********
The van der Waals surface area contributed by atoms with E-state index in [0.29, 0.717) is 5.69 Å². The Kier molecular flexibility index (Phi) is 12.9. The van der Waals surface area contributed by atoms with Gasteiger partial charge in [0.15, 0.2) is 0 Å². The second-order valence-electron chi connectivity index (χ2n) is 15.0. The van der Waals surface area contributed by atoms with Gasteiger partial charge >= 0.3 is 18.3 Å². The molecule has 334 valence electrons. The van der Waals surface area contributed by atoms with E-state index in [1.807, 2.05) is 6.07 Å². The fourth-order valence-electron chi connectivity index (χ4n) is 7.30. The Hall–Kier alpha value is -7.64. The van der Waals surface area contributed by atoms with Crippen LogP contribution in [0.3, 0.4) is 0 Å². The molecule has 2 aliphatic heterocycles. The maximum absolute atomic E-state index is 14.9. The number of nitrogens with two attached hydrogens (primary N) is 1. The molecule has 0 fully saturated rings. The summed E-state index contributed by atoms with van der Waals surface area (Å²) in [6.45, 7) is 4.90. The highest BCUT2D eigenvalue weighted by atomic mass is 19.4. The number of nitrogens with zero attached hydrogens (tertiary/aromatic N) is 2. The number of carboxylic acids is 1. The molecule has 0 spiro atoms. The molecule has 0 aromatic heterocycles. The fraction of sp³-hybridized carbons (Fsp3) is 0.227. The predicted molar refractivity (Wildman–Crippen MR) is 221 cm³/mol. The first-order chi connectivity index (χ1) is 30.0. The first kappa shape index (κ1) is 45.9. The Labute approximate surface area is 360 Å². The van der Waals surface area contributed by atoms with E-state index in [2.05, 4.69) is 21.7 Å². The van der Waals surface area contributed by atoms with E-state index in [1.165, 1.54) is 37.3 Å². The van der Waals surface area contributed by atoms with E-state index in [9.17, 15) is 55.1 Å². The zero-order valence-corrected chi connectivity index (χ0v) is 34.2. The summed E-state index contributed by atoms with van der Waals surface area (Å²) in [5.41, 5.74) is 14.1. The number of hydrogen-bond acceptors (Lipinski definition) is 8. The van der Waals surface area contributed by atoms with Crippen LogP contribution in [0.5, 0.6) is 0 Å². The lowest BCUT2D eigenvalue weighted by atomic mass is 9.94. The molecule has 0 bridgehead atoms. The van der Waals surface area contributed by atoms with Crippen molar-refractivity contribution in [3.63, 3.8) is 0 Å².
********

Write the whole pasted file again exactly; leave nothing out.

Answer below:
The van der Waals surface area contributed by atoms with E-state index in [0.29, 0.717) is 5.69 Å². The Kier molecular flexibility index (Phi) is 12.9. The van der Waals surface area contributed by atoms with Gasteiger partial charge in [0.15, 0.2) is 0 Å². The second-order valence-electron chi connectivity index (χ2n) is 15.0. The van der Waals surface area contributed by atoms with Gasteiger partial charge >= 0.3 is 18.3 Å². The molecule has 334 valence electrons. The van der Waals surface area contributed by atoms with E-state index in [1.807, 2.05) is 6.07 Å². The fourth-order valence-electron chi connectivity index (χ4n) is 7.30. The Hall–Kier alpha value is -7.64. The van der Waals surface area contributed by atoms with Crippen LogP contribution in [0.3, 0.4) is 0 Å². The molecule has 2 aliphatic heterocycles. The maximum absolute atomic E-state index is 14.9. The number of nitrogens with two attached hydrogens (primary N) is 1. The molecule has 0 fully saturated rings. The summed E-state index contributed by atoms with van der Waals surface area (Å²) in [6.45, 7) is 4.90. The highest BCUT2D eigenvalue weighted by atomic mass is 19.4. The number of nitrogens with zero attached hydrogens (tertiary/aromatic N) is 2. The number of carboxylic acids is 1. The molecule has 0 spiro atoms. The molecule has 0 aromatic heterocycles. The fraction of sp³-hybridized carbons (Fsp3) is 0.227. The predicted molar refractivity (Wildman–Crippen MR) is 221 cm³/mol. The first-order chi connectivity index (χ1) is 30.0. The first kappa shape index (κ1) is 45.9. The Labute approximate surface area is 360 Å². The van der Waals surface area contributed by atoms with E-state index in [2.05, 4.69) is 21.7 Å². The van der Waals surface area contributed by atoms with E-state index in [1.165, 1.54) is 37.3 Å². The van der Waals surface area contributed by atoms with E-state index in [9.17, 15) is 55.1 Å². The zero-order valence-corrected chi connectivity index (χ0v) is 34.2. The summed E-state index contributed by atoms with van der Waals surface area (Å²) in [5.41, 5.74) is 14.1. The number of hydrogen-bond acceptors (Lipinski definition) is 8. The van der Waals surface area contributed by atoms with Crippen LogP contribution in [0.5, 0.6) is 0 Å². The lowest BCUT2D eigenvalue weighted by atomic mass is 9.94. The molecule has 0 bridgehead atoms. The van der Waals surface area contributed by atoms with Crippen molar-refractivity contribution in [3.63, 3.8) is 0 Å².